Abstract 239: Intermittent EEG Testing and the Diagnosis and Treatment of Seizures After Cardiac Arrest
Background: The impact of seizures on outcome after cardiac arrest (CA) is not fully understood. EEG remains the gold standard for the diagnosis of seizures. In this study, we describe seizure events and the use of intermittent and scheduled EEG testing to monitor brain injury after CA.
Methods: We performed standard 30 min EEGs on 52 post-CA patients within a few hours after return of spontaneous circulation, and at 1, 3 and 7 days as part of a multicenter trial. Study population included in and out of hospital CA. Clinical seizure diagnosis, associated medical events, therapies and outcomes were collected prospectively. An investigator blinded to the clinical conditions evaluated the EEG for presence of electrographic seizures.
Results: During the first 7 days after CA, 29% (15/52) of subjects had 22 reported clinical seizures. Of these, 59% (13/22) had ongoing electrographic seizures at the time of EEG testing and 41% (9/22) did not show electrographic seizures. In those with electrographic seizures at EEG testing, seizures were clinically apparent in 46% (6/13) and subclinical in 54% (7/13). Anticonvulsants were provided to 100% (6/6) patients with and 71% (5/7) of patients without ongoing electrographic seizures. Overall 90-day mortality was 83% (39/47), and was 100% (13/13) in patients with ongoing electrographic seizures and 71% (5/7) in patients without ongoing electrographic seizures at time of EEG testing.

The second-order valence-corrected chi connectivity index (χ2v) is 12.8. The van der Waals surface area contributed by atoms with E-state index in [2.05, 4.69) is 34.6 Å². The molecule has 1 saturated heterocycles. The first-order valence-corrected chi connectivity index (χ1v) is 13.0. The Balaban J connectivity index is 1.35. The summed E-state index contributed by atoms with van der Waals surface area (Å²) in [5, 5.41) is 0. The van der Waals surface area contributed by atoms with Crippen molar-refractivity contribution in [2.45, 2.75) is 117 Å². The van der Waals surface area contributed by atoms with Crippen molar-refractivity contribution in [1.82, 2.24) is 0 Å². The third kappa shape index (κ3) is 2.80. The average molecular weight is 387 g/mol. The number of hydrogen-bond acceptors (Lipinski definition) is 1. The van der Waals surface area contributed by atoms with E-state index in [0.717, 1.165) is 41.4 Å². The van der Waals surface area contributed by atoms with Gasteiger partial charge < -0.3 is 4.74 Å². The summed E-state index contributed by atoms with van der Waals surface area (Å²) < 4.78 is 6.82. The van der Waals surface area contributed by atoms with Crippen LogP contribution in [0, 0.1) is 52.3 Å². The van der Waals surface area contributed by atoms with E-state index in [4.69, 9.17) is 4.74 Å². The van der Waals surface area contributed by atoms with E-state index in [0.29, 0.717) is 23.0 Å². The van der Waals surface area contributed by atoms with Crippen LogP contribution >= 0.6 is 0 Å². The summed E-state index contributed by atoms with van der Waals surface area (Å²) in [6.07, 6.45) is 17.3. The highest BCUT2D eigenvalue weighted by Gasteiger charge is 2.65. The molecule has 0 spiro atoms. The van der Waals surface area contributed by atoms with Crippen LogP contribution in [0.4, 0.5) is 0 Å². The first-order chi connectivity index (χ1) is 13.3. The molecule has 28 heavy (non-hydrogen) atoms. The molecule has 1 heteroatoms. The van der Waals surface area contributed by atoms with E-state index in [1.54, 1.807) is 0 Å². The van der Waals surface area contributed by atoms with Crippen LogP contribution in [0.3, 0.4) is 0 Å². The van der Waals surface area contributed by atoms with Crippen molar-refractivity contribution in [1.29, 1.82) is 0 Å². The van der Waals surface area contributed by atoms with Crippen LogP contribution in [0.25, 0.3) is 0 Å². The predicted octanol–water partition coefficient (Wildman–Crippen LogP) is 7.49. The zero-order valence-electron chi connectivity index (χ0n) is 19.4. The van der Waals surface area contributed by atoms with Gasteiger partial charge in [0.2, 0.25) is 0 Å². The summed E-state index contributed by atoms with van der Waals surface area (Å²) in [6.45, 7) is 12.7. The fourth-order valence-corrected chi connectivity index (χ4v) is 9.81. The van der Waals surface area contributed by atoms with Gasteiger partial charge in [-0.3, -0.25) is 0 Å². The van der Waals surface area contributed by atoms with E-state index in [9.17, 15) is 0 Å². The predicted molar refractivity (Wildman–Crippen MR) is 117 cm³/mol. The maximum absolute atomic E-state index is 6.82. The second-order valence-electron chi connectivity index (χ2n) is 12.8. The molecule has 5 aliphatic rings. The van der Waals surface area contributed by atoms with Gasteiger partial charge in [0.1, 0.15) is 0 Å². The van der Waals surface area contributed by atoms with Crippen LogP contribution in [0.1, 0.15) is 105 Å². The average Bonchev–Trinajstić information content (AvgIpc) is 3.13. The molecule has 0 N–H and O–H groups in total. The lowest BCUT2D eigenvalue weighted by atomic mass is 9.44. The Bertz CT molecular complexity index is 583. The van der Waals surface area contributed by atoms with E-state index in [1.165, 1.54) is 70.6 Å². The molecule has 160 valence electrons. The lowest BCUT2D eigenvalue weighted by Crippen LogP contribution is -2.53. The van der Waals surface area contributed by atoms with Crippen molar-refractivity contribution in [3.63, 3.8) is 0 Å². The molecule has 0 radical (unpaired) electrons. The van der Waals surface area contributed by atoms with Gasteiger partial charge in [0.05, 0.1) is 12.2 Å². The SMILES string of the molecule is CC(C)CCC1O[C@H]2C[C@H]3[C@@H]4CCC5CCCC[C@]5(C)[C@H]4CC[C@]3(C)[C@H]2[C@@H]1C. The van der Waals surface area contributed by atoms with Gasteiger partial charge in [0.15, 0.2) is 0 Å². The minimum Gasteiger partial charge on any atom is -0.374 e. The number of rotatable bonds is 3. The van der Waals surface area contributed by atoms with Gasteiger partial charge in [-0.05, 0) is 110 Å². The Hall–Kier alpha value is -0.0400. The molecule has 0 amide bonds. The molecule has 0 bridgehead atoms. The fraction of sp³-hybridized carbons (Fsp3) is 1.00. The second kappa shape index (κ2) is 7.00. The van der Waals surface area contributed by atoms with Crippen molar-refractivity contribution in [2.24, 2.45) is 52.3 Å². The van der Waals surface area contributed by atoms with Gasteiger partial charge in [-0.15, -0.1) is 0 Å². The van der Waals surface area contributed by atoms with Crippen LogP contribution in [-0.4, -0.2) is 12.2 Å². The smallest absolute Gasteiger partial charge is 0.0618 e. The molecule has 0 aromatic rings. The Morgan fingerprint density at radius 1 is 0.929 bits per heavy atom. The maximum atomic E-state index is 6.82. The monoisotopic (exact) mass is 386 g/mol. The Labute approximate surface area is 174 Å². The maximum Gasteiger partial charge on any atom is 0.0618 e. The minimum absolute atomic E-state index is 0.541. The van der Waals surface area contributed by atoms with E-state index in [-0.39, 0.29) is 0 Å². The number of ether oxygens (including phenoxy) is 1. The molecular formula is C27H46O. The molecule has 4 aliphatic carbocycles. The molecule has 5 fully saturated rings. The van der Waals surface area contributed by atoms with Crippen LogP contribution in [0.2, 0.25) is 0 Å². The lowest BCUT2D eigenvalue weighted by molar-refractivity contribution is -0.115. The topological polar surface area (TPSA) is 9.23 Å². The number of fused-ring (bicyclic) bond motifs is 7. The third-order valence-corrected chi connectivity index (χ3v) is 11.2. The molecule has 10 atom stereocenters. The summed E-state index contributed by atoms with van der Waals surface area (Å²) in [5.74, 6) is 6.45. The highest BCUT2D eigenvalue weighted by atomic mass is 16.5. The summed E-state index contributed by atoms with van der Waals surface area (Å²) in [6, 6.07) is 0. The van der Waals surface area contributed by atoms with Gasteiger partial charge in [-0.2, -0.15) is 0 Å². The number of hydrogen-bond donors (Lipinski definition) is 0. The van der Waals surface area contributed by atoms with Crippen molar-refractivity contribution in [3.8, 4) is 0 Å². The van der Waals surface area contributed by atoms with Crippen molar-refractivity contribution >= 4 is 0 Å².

Conclusions: Seizures, mostly subclinical are common in the first week after CA. Intermittent EEG testing detected seizures in most patients with clinically reported seizures, however the limited EEG testing may have missed seizures, especially if EEG is done post-ictal. Subclinical seizures, medications and movement disorders may make the diagnosis of seizures difficult. Seizures are associated with poor outcome but earlier EEG diagnosis and aggressive treatment may improve outcomes. More studies are needed to define the best time and duration of EEG testing post CA.
- © 2010 by American Heart Association, Inc.